Cathie Wood is the lead portfolio manager at Ark Invest, an asset management firm that runs a series of thematic index funds focused on disruptive technologies, everything from artificial intelligence and robotics to blockchain and DNA sequencing.

Wood ranked among Wall Street’s most successful stock pickers in 2020, the year her flagship Ark Innovation ETF soared 149%, trouncing the 16% return in the S&P 500 (SNPINDEX: ^GSPC). To be fair, she lost some of that credibility when the fund badly underperformed over the next two years, but investors may not realize Ark has regained some momentum. The Innovation ETF has advanced 60% since January 2023, topping the 36% gain in the S&P 500.

With that in mind, Ark had 14.4% of its portfolio spread across two stocks as of March: Tesla (NASDAQ: TSLA) accounted for 6.5% of invested assets, and Coinbase Global (NASDAQ: COIN) accounted for 7.9%. That position sizing suggests that Wood and her team have a great deal of confidence in both companies.

Are the stocks worth buying?

1. Tesla

Demand for electric vehicles declined last year as rising interest rates made auto loans much less attractive. Tesla responded with a series of price cuts. The good news is the company delivered 1.8 million vehicles, up 38% from the prior year. The bad new is the price cuts stunted growth and dragged on margins. Revenue rose just 3% to $25.1 billion in the fourth quarter, and non-GAAP net income dropped 39% to $2.5 billion.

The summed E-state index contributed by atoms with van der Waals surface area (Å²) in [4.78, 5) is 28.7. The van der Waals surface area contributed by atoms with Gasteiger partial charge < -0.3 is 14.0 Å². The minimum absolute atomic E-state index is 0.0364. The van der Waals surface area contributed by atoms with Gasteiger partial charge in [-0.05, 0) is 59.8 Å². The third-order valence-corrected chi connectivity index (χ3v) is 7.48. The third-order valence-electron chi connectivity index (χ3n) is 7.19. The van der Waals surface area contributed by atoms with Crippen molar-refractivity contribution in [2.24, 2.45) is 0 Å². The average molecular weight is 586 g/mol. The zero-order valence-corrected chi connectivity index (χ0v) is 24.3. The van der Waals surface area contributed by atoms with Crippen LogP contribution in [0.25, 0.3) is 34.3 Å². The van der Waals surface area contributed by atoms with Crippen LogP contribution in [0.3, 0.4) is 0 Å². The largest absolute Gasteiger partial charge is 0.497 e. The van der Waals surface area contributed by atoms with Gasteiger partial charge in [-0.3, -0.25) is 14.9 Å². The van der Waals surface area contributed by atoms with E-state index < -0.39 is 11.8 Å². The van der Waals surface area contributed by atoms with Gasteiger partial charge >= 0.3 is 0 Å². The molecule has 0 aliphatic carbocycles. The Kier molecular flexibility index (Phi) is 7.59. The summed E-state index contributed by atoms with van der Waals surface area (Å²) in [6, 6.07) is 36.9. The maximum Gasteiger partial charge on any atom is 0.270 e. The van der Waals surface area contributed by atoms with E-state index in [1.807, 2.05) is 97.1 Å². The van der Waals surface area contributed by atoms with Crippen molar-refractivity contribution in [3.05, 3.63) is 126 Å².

Things will probably get worse before they get better. Management warned that vehicle volume would grow more slowly as it prepares to launch a next-generation (low-cost) vehicle in 2025. That means increased spending could hinder profitability to an even greater degree this year. To quote CEO Elon Musk, “Tesla is currently between two major growth waves.” But the next wave could be monumental for the company.

Tesla has long led the market in battery electric vehicle sales, and the company actually gained a percentage point of market share last year. That means Tesla is already positioned to benefit as interest rates fall and demand rebounds. But its next-generation vehicle is rumored to start at $25,000, which could expand its addressable market tenfold, according to Ark Invest.

Tesla also has a substantial opportunity with software and services, especially those related to full self-driving (FSD) software. It has 50 times more driving data than its closest peer and its Dojo supercomputer is purpose-built to train computer vision systems, both of which give the company an edge in autonomous driving technology

Electric vehicle sales are projected to grow at 15% annually through 2030, while the autonomous vehicle market is expected to expand at 22% annually during the same period. That gives Tesla a good shot at annual sales growth in the mid- to high-teens through the end of the decade, which makes its current valuation of 6.3 times sales seem reasonable.